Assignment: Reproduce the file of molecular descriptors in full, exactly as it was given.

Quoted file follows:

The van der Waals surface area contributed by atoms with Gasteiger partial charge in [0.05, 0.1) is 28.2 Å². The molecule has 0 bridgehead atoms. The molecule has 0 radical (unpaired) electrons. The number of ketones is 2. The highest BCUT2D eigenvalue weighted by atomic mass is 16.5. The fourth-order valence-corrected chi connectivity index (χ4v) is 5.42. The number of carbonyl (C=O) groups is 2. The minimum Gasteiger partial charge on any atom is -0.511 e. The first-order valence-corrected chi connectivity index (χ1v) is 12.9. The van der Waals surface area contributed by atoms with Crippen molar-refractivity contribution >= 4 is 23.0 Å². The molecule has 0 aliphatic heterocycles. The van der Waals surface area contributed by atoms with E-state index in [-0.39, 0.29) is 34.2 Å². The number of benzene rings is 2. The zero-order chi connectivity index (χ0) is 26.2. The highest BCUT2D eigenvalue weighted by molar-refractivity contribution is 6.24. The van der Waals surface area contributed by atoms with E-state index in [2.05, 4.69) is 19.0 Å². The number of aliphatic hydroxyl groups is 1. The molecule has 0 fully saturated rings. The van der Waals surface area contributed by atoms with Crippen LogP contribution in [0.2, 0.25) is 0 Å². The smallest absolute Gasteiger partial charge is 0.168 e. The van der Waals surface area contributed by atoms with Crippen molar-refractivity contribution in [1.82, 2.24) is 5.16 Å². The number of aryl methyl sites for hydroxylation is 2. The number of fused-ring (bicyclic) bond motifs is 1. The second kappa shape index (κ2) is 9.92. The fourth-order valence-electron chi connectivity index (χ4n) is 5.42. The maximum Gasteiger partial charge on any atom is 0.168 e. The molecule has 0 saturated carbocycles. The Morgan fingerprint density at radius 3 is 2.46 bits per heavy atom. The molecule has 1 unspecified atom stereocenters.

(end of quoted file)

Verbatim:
The van der Waals surface area contributed by atoms with Gasteiger partial charge in [0.05, 0.1) is 28.2 Å². The molecule has 0 bridgehead atoms. The molecule has 0 radical (unpaired) electrons. The number of ketones is 2. The highest BCUT2D eigenvalue weighted by atomic mass is 16.5. The fourth-order valence-corrected chi connectivity index (χ4v) is 5.42. The number of carbonyl (C=O) groups is 2. The minimum Gasteiger partial charge on any atom is -0.511 e. The first-order valence-corrected chi connectivity index (χ1v) is 12.9. The van der Waals surface area contributed by atoms with Crippen molar-refractivity contribution >= 4 is 23.0 Å². The molecule has 0 aliphatic heterocycles. The van der Waals surface area contributed by atoms with E-state index in [-0.39, 0.29) is 34.2 Å². The number of benzene rings is 2. The zero-order chi connectivity index (χ0) is 26.2. The highest BCUT2D eigenvalue weighted by molar-refractivity contribution is 6.24. The van der Waals surface area contributed by atoms with E-state index in [2.05, 4.69) is 19.0 Å². The number of aliphatic hydroxyl groups is 1. The molecule has 0 fully saturated rings. The van der Waals surface area contributed by atoms with Crippen LogP contribution in [0.2, 0.25) is 0 Å². The smallest absolute Gasteiger partial charge is 0.168 e. The van der Waals surface area contributed by atoms with Crippen molar-refractivity contribution in [1.82, 2.24) is 5.16 Å². The number of aryl methyl sites for hydroxylation is 2. The number of fused-ring (bicyclic) bond motifs is 1. The second kappa shape index (κ2) is 9.92. The fourth-order valence-electron chi connectivity index (χ4n) is 5.42. The maximum Gasteiger partial charge on any atom is 0.168 e. The molecule has 0 saturated carbocycles. The Morgan fingerprint density at radius 3 is 2.46 bits per heavy atom. The molecule has 1 unspecified atom stereocenters.